Date of Graduation

Summer 2019


Master of Natural and Applied Science in Agriculture


College of Agriculture

Committee Chair

Michael Burton


soybean microsymbionts, lablab microsymbionts, non-rhizobial endophytes, 16S ribosomal RNA (rRNA) and nifH gene high-throughput sequencing, Bradyrhizobium, Nitrobacter, Tardiphaga

Subject Categories

Agriculture | Environmental Microbiology and Microbial Ecology


Biological nitrogen fixation by rhizobia in the root nodules of legumes is a significant source of agricultural nitrogen in global crop production systems. The influence of and interaction of factors involved in nodule endophyte selection remain poorly understood. In the present study, the influences of crop rotation (soybean-legume vs. cotton-legume) and recalcitrant soil organic matter (compost amendment) on the relative distribution of endophytic bacteria in the root nodules of greenhouse-grown soybean and lablab were investigated by extracting, amplifying, and sequencing 16S ribosomal RNA (rRNA) and nifH genes. Neither preceding crop nor compost amendment were found to have an influence on microsymbiont selection at the level of genus. In both crops and in all treatments, Bradyrhizobium spp. were the dominant rhizobial symbionts, accounting for 95.9% of all recovered 16S rRNA sequences from root nodules, suggesting strong selection exhibited by both soybean and lablab. Likewise, the genera Nitrobacter and Tardiphaga, close relatives of Bradyrhizobium, were present in all root nodules, accounting for an average of 2.9% and 1.0% of nodule sequences, respectively. Previously reported non-rhizobial endophytes were present only inconsistently and at low abundances if at all, suggesting that they may not play a significant role in plant growth as nodule endophytes. These findings indicate that the isolation, characterization, and subsequent inoculation of seeds with non-rhizobial species may not be sufficient to establish their role as endophytes. Their relative abundance in the root nodules should be regarded an important means of certifying a suspected endophyte.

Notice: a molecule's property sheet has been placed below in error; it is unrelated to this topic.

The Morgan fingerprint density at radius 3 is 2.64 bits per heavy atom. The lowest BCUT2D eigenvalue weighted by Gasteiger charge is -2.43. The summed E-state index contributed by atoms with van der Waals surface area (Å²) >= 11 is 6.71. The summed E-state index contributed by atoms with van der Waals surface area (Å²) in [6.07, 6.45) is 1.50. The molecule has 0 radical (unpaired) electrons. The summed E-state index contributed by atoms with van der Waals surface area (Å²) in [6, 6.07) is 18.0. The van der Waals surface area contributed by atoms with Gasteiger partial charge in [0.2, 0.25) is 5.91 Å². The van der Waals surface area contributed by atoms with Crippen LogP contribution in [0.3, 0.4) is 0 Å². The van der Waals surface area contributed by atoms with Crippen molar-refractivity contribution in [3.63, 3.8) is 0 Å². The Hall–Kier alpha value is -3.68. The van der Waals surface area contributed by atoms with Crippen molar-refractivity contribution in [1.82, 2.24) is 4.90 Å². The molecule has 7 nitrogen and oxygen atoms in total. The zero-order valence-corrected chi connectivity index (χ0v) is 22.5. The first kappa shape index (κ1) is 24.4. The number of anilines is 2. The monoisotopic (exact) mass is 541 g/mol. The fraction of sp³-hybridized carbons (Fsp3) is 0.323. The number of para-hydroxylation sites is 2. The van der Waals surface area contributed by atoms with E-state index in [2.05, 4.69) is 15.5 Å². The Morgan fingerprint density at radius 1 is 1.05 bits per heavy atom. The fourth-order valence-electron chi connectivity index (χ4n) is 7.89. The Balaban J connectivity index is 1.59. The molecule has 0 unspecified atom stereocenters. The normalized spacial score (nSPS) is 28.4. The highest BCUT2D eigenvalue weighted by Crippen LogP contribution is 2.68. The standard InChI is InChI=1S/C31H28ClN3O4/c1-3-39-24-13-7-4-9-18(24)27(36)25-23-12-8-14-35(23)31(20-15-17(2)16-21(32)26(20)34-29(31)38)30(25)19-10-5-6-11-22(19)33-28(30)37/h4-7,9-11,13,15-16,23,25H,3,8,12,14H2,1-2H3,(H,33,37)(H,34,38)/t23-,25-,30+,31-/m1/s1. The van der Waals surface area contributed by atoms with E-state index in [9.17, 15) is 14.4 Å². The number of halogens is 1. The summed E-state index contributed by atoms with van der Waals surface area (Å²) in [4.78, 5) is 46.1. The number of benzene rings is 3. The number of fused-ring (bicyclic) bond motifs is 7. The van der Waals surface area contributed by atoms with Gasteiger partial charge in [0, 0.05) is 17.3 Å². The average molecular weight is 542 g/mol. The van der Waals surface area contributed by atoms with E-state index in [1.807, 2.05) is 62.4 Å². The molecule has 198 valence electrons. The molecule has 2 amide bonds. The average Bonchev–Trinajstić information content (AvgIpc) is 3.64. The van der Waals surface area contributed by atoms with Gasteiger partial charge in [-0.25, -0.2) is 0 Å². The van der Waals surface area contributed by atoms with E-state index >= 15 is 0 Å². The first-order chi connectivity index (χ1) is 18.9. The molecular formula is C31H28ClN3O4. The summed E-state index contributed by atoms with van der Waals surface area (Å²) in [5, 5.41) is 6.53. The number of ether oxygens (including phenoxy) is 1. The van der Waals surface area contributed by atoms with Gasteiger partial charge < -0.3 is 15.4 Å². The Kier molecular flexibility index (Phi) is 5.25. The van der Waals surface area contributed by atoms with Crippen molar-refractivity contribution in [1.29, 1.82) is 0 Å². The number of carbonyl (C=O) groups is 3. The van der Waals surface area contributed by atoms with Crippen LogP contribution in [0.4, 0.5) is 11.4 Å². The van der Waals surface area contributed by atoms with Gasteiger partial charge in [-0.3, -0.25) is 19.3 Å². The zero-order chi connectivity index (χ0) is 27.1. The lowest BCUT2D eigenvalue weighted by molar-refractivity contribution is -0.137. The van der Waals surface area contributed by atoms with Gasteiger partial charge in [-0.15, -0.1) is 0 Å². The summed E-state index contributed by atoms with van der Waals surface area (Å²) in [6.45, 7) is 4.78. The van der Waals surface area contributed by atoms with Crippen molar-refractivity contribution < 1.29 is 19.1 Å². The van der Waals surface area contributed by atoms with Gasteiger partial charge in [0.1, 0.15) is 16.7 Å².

© Scott David McElveen

Open Access